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Economy in Brief

U.S. Petroleum Prices Move Higher
by Tom Moeller  October 18, 2011

Last week the pump price for a gallon of regular gasoline increased six cents to $3.48, the highest level since late-September. Nevertheless, prices remained down versus May when they averaged $3.91. Retail prices usually start to ease this time of year with reduced seasonal demand. To account for this pattern, Haver Analytics calculates seasonal factors. As a result, the adjusted gasoline price rose slightly to $3.52 per gallon. Yesterday, the wholesale price for a gallon of unleaded fell to $2.82, even with Monday last week.

Crude oil prices also moved higher. For all of last week Light Sweet Crude averaged $85.56 versus the low of $79.71, but yesterday prices were slightly higher at $86.38. They remained down from the late-April peak of $113.93. Brent crude remained relatively expensive versus WTI and yesterday sold for $112.09 per barrel. Prices peaked earlier at $126.21.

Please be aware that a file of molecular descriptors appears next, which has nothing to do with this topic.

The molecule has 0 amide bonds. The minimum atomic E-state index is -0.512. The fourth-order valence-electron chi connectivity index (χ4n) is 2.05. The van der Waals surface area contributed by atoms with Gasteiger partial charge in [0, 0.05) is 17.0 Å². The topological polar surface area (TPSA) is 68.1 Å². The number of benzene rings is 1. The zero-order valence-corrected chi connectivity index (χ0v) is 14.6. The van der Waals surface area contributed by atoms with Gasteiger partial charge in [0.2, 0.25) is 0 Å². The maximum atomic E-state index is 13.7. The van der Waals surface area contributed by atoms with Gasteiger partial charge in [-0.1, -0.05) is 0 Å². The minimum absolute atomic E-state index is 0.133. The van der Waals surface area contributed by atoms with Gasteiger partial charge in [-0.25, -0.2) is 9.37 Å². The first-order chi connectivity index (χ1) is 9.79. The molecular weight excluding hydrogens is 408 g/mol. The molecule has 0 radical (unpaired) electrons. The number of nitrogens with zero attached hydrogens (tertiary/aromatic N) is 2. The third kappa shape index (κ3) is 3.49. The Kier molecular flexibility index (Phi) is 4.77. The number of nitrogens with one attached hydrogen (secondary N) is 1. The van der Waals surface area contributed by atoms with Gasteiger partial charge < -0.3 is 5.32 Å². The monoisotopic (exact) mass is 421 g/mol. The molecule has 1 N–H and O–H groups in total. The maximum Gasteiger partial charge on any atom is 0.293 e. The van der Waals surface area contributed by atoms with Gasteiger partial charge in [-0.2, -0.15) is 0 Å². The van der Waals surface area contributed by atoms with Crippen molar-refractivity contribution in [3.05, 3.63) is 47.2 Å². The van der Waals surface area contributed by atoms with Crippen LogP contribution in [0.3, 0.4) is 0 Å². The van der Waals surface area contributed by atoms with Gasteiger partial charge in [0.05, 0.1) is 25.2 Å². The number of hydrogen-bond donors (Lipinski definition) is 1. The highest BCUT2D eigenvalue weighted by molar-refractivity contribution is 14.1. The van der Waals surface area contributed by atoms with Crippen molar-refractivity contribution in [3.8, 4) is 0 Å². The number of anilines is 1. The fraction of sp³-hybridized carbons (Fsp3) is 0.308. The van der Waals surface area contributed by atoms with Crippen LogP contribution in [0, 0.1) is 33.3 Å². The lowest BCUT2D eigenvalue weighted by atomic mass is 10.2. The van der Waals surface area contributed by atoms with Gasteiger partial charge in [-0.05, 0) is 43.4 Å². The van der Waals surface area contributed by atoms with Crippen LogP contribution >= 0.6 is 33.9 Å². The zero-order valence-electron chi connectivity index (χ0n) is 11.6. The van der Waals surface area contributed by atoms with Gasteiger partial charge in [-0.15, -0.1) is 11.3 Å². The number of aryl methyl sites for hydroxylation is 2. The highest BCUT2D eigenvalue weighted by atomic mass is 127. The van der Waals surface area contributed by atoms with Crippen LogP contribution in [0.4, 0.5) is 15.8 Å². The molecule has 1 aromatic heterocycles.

Gasoline demand slipped 0.7% on average during the last four weeks versus last year. Demand for residual fuel oil, used for heating, jumped 16.9% y/y and distillate demand rose 5.6%. Inventories of crude oil and petroleum products fell 4.9% year-to-year compared to 10.0% growth in the middle of 2009.

Finally, natural gas prices continued lower last week to $3.49 per mmbtu. That's about even with the early-June high of $4.86 but prices remained lower than last year's early-January peak of $6.50. Yesterday, prices staged a rebound to $3.70, the highest level since late-September.

The energy price data are reported by the U.S. Department of Energy and can be found in Haver's WEEKLY database. The daily figures are in DAILY and the gasoline demand figures are in OILWKLY

Weekly Price 10/17/11 10/10/11 10/3/11 Y/Y% 2010 2009 2008
Retail Regular Gasoline ($ per Gallon, Regular) 3.48 3.42 3.43 22.7 2.78 2.35 3.25
Light Sweet Crude Oil, WTI ($ per bbl.) 85.56 79.71 81.45 4.1 79.51 61.39 100.16
Natural Gas ($/mmbtu) 3.49 3.53 3.81 -0.3 4.40 3.95 8.88
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